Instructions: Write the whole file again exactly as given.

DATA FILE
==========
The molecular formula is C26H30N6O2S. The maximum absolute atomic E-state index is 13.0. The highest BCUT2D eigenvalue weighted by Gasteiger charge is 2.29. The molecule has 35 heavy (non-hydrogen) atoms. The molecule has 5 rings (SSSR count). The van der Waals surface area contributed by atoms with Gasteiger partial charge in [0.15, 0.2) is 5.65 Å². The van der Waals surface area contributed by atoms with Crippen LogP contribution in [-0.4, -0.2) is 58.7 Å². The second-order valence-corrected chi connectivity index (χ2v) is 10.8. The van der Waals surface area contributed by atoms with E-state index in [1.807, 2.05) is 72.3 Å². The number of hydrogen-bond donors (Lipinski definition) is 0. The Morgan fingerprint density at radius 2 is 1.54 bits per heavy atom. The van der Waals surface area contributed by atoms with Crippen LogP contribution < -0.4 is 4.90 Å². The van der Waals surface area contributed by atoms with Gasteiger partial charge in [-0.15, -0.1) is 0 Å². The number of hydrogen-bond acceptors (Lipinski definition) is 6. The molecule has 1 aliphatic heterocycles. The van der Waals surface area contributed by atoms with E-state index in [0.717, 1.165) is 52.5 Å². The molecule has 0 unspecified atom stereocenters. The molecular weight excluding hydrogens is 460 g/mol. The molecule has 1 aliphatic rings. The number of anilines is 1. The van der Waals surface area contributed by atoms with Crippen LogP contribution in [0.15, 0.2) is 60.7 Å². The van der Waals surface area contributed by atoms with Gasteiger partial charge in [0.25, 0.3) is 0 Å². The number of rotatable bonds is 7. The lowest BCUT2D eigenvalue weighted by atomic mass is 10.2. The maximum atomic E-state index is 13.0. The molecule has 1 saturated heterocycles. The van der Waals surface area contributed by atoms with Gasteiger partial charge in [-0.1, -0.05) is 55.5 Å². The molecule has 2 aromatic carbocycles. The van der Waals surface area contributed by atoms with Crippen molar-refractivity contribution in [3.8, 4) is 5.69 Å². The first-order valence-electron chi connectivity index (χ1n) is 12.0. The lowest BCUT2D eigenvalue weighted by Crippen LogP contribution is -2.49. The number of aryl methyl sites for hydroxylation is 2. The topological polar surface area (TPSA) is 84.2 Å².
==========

The molecular formula is C26H30N6O2S. The maximum absolute atomic E-state index is 13.0. The highest BCUT2D eigenvalue weighted by Gasteiger charge is 2.29. The molecule has 35 heavy (non-hydrogen) atoms. The molecule has 5 rings (SSSR count). The van der Waals surface area contributed by atoms with Gasteiger partial charge in [0.15, 0.2) is 5.65 Å². The van der Waals surface area contributed by atoms with Crippen LogP contribution in [-0.4, -0.2) is 58.7 Å². The second-order valence-corrected chi connectivity index (χ2v) is 10.8. The van der Waals surface area contributed by atoms with E-state index in [1.807, 2.05) is 72.3 Å². The number of hydrogen-bond donors (Lipinski definition) is 0. The Morgan fingerprint density at radius 2 is 1.54 bits per heavy atom. The van der Waals surface area contributed by atoms with Crippen LogP contribution < -0.4 is 4.90 Å². The van der Waals surface area contributed by atoms with Gasteiger partial charge in [-0.15, -0.1) is 0 Å². The number of hydrogen-bond acceptors (Lipinski definition) is 6. The molecule has 1 aliphatic heterocycles. The van der Waals surface area contributed by atoms with E-state index in [0.717, 1.165) is 52.5 Å². The molecule has 0 unspecified atom stereocenters. The molecular weight excluding hydrogens is 460 g/mol. The molecule has 1 aliphatic rings. The number of anilines is 1. The van der Waals surface area contributed by atoms with Crippen LogP contribution in [0.15, 0.2) is 60.7 Å². The van der Waals surface area contributed by atoms with Gasteiger partial charge in [0.25, 0.3) is 0 Å². The number of rotatable bonds is 7. The lowest BCUT2D eigenvalue weighted by atomic mass is 10.2. The maximum atomic E-state index is 13.0. The molecule has 1 saturated heterocycles. The van der Waals surface area contributed by atoms with Gasteiger partial charge in [-0.1, -0.05) is 55.5 Å². The molecule has 2 aromatic carbocycles. The van der Waals surface area contributed by atoms with Crippen molar-refractivity contribution in [3.8, 4) is 5.69 Å². The first-order valence-electron chi connectivity index (χ1n) is 12.0. The lowest BCUT2D eigenvalue weighted by Crippen LogP contribution is -2.49. The number of aryl methyl sites for hydroxylation is 2. The topological polar surface area (TPSA) is 84.2 Å².